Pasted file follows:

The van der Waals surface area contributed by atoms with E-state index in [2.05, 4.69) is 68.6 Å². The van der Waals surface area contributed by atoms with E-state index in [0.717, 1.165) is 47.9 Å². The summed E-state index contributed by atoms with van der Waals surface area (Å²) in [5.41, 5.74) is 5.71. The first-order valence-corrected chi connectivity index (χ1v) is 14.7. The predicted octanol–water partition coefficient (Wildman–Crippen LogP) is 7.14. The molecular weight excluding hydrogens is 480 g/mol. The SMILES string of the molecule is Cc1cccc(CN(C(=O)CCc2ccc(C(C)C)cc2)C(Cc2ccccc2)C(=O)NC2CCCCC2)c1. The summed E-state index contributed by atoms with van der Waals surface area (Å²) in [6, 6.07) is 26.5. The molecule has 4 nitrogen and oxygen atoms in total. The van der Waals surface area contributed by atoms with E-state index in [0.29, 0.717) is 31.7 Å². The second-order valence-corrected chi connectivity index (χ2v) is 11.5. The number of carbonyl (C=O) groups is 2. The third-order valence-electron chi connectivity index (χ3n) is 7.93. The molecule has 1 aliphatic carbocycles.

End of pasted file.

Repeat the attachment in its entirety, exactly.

The van der Waals surface area contributed by atoms with E-state index in [2.05, 4.69) is 68.6 Å². The van der Waals surface area contributed by atoms with E-state index in [0.717, 1.165) is 47.9 Å². The summed E-state index contributed by atoms with van der Waals surface area (Å²) in [5.41, 5.74) is 5.71. The first-order valence-corrected chi connectivity index (χ1v) is 14.7. The predicted octanol–water partition coefficient (Wildman–Crippen LogP) is 7.14. The molecular weight excluding hydrogens is 480 g/mol. The SMILES string of the molecule is Cc1cccc(CN(C(=O)CCc2ccc(C(C)C)cc2)C(Cc2ccccc2)C(=O)NC2CCCCC2)c1. The summed E-state index contributed by atoms with van der Waals surface area (Å²) in [6, 6.07) is 26.5. The molecule has 4 nitrogen and oxygen atoms in total. The van der Waals surface area contributed by atoms with E-state index in [0.29, 0.717) is 31.7 Å². The second-order valence-corrected chi connectivity index (χ2v) is 11.5. The number of carbonyl (C=O) groups is 2. The third-order valence-electron chi connectivity index (χ3n) is 7.93. The molecule has 1 aliphatic carbocycles.